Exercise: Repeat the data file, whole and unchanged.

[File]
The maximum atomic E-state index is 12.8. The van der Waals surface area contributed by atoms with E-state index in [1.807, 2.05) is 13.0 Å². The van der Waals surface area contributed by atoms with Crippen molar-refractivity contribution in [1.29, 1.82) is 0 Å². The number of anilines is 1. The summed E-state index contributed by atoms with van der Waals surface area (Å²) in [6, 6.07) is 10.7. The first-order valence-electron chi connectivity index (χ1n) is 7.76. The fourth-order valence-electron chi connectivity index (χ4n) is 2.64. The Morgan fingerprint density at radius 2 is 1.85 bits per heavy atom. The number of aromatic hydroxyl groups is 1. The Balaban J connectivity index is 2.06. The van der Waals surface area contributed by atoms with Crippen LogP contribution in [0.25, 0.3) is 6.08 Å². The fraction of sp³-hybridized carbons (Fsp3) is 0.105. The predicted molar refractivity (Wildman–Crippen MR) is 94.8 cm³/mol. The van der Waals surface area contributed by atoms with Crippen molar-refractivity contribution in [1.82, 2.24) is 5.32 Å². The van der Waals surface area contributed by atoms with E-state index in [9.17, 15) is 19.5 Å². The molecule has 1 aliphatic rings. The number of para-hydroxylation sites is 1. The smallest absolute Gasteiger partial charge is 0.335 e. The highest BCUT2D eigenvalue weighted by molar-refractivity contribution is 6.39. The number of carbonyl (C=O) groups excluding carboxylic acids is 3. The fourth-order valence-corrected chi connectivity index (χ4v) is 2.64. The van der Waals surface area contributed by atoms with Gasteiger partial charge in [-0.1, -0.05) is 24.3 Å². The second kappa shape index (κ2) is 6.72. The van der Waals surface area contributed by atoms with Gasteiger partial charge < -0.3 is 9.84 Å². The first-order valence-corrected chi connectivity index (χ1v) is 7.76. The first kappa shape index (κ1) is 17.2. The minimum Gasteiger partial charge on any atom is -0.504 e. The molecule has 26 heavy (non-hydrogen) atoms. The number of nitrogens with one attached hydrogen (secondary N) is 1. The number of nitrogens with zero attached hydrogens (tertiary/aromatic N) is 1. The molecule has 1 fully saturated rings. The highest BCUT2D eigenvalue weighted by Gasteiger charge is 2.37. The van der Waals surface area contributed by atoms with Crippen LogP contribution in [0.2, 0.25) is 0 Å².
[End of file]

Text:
The maximum atomic E-state index is 12.8. The van der Waals surface area contributed by atoms with E-state index in [1.807, 2.05) is 13.0 Å². The van der Waals surface area contributed by atoms with Crippen molar-refractivity contribution in [1.29, 1.82) is 0 Å². The number of anilines is 1. The summed E-state index contributed by atoms with van der Waals surface area (Å²) in [6, 6.07) is 10.7. The first-order valence-electron chi connectivity index (χ1n) is 7.76. The fourth-order valence-electron chi connectivity index (χ4n) is 2.64. The Morgan fingerprint density at radius 2 is 1.85 bits per heavy atom. The number of aromatic hydroxyl groups is 1. The Balaban J connectivity index is 2.06. The van der Waals surface area contributed by atoms with Crippen LogP contribution in [0.25, 0.3) is 6.08 Å². The fraction of sp³-hybridized carbons (Fsp3) is 0.105. The predicted molar refractivity (Wildman–Crippen MR) is 94.8 cm³/mol. The van der Waals surface area contributed by atoms with Crippen molar-refractivity contribution in [1.82, 2.24) is 5.32 Å². The van der Waals surface area contributed by atoms with E-state index in [9.17, 15) is 19.5 Å². The molecule has 1 aliphatic rings. The number of para-hydroxylation sites is 1. The smallest absolute Gasteiger partial charge is 0.335 e. The highest BCUT2D eigenvalue weighted by molar-refractivity contribution is 6.39. The number of carbonyl (C=O) groups excluding carboxylic acids is 3. The fourth-order valence-corrected chi connectivity index (χ4v) is 2.64. The van der Waals surface area contributed by atoms with Gasteiger partial charge in [-0.1, -0.05) is 24.3 Å². The second kappa shape index (κ2) is 6.72. The van der Waals surface area contributed by atoms with Gasteiger partial charge < -0.3 is 9.84 Å². The first-order valence-corrected chi connectivity index (χ1v) is 7.76. The first kappa shape index (κ1) is 17.2. The minimum Gasteiger partial charge on any atom is -0.504 e. The molecule has 26 heavy (non-hydrogen) atoms. The number of nitrogens with one attached hydrogen (secondary N) is 1. The number of nitrogens with zero attached hydrogens (tertiary/aromatic N) is 1. The molecule has 1 fully saturated rings. The highest BCUT2D eigenvalue weighted by Gasteiger charge is 2.37. The van der Waals surface area contributed by atoms with Crippen LogP contribution in [0.2, 0.25) is 0 Å².